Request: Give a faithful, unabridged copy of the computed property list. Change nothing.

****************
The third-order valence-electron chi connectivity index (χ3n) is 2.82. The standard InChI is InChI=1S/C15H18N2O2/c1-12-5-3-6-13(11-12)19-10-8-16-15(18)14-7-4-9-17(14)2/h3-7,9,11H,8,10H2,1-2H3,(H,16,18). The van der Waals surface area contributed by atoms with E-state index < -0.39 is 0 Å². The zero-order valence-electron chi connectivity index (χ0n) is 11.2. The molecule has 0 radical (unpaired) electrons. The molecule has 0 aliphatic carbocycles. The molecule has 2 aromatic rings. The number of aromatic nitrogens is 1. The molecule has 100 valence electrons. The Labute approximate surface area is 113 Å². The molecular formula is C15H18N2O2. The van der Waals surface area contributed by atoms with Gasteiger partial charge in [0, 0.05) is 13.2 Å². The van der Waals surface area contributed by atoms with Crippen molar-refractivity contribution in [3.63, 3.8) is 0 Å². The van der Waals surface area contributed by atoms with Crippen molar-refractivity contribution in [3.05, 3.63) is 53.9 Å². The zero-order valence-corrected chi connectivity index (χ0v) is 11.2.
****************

The third-order valence-electron chi connectivity index (χ3n) is 2.82. The standard InChI is InChI=1S/C15H18N2O2/c1-12-5-3-6-13(11-12)19-10-8-16-15(18)14-7-4-9-17(14)2/h3-7,9,11H,8,10H2,1-2H3,(H,16,18). The van der Waals surface area contributed by atoms with E-state index < -0.39 is 0 Å². The zero-order valence-electron chi connectivity index (χ0n) is 11.2. The molecule has 0 radical (unpaired) electrons. The molecule has 0 aliphatic carbocycles. The molecule has 2 aromatic rings. The number of aromatic nitrogens is 1. The molecule has 100 valence electrons. The Labute approximate surface area is 113 Å². The molecular formula is C15H18N2O2. The van der Waals surface area contributed by atoms with Gasteiger partial charge in [0, 0.05) is 13.2 Å². The van der Waals surface area contributed by atoms with Crippen molar-refractivity contribution in [3.63, 3.8) is 0 Å². The van der Waals surface area contributed by atoms with Crippen molar-refractivity contribution in [3.05, 3.63) is 53.9 Å². The zero-order valence-corrected chi connectivity index (χ0v) is 11.2.